How to

7 Advanced Chrome Features to Make Browsing Faster

Key Takeaways

  • Chrome introduced a tab group feature, allowing you to organize multiple tabs within a single browser window for better task management.
  • You can easily reopen closed tabs in Chrome by using the shortcut Ctrl/Cmd + Shift + T, even if you closed multiple tabs in succession.
  • Google implemented an @ shortcut in Chrome that allows you to quickly search through bookmarks, tabs, and history by typing @bookmarks, @tabs, or @history into the address bar for easier navigation.

Getting the most out of your browser’s features can make the web a faster and more enjoyable experience overall. Chrome has innovated some of the most impressive browser features over the years (and borrowed a few) to create one of the smoothest online experiences around.

So let’s see how many of these advanced Chrome features you’re making the best use of.

1. Organize Your Tabs Into Groups

Managing multiple tabs is one of the most frustrating aspects of heavy browser use. Sure, you can group tabs in different browser windows, but this only gets you so far. Thankfully, in 2021, Chrome introduced a tab group feature that allows you to group tabs within a single browser window.

Selecting group tabs in Google Chrome

By having multiple tab groups in the same window, you can start to arrange different tasks without getting yourself into a mess.

For example, let’s say you’re working on a project. You can keep web apps like Gmail and Drive in one tab group, and documents you need to reference in another. This way, they’re always available when you need to access them.

managing multiple tab groups in chrome

As you get more involved in the project, you might create a new group for existing articles to serve as inspiration and another one for researching new ideas. As your project takes shape, you might create another tab group for resources you plan to cite, and so on.

You can even create permanent tab groups for your most important tabs, allowing you to quickly restore them after restarting Chrome or accidentally closing them.

2. Open the Last Tab You Closed

Have you ever found yourself closing a bunch of tabs, only to accidentally close one you really needed to keep open? We’ve all been there, desperately searching through the history tab for one specific page, knowing you probably won’t even recognize it if you see it.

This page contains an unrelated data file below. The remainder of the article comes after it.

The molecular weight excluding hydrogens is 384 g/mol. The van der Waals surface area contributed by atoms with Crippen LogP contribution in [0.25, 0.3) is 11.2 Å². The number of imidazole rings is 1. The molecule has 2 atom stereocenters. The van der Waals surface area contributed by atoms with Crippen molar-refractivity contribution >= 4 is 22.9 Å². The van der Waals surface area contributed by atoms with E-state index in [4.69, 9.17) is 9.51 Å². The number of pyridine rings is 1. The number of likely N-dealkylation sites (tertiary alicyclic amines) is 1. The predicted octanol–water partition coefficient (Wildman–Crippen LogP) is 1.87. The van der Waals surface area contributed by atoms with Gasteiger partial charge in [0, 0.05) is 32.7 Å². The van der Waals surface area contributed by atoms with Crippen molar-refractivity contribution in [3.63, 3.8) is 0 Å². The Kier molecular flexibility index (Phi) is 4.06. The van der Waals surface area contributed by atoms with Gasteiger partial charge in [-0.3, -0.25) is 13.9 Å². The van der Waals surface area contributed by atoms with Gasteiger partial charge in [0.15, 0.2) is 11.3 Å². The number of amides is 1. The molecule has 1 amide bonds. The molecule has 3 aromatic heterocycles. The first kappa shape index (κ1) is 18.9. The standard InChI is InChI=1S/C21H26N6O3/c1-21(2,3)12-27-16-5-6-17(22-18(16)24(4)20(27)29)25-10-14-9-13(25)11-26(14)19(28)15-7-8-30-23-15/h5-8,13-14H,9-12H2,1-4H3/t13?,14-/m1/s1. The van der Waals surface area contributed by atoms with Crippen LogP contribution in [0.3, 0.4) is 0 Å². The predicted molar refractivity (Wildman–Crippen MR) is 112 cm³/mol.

Even tab groups aren’t immune to this if you frantically hit the close tab shortcut too many times. So, the world rejoiced when Google introduced a reopen closed tab feature for Chrome, which you can use by pressing Ctrl/Cmd + Shift + T to instantly undo your mistake.

Best of all, if you’ve closed a bunch of tabs in succession, you can hit the shortcut multiple times to reopen each tab individually until you find the one you want. Phew!

3. Quickly Search Bookmarks, History, And Tabs

Bookmarks, browser history, and tabs are some of the most important features for any browser power user. Unfortunately, even the tidiest bookmark system turns into a maze over time, making it increasingly difficult to find what you need or remember what’s where.

We’ve already discussed the wonders of tab groups, but quickly finding one specific tab can become difficult when they’re all buried in groups.

Luckily, Google has addressed both problems by implementing an @ shortcut in Chrome that allows you to quickly search through bookmarks, tabs, and your history by typing @bookmarks, @tabs, or @history into the address bar.

Searching for lost tabs

4. Stop Websites Asking to Send Notifications

Constantly getting asked by websites to send you push notifications has got to be one of the most annoying things about browning the web these days. As if selecting your cookie settings and closing any pop-ups isn’t already enough to deal with, you have to deal with one of these on half the websites you visit:

a request to send notifications in chrome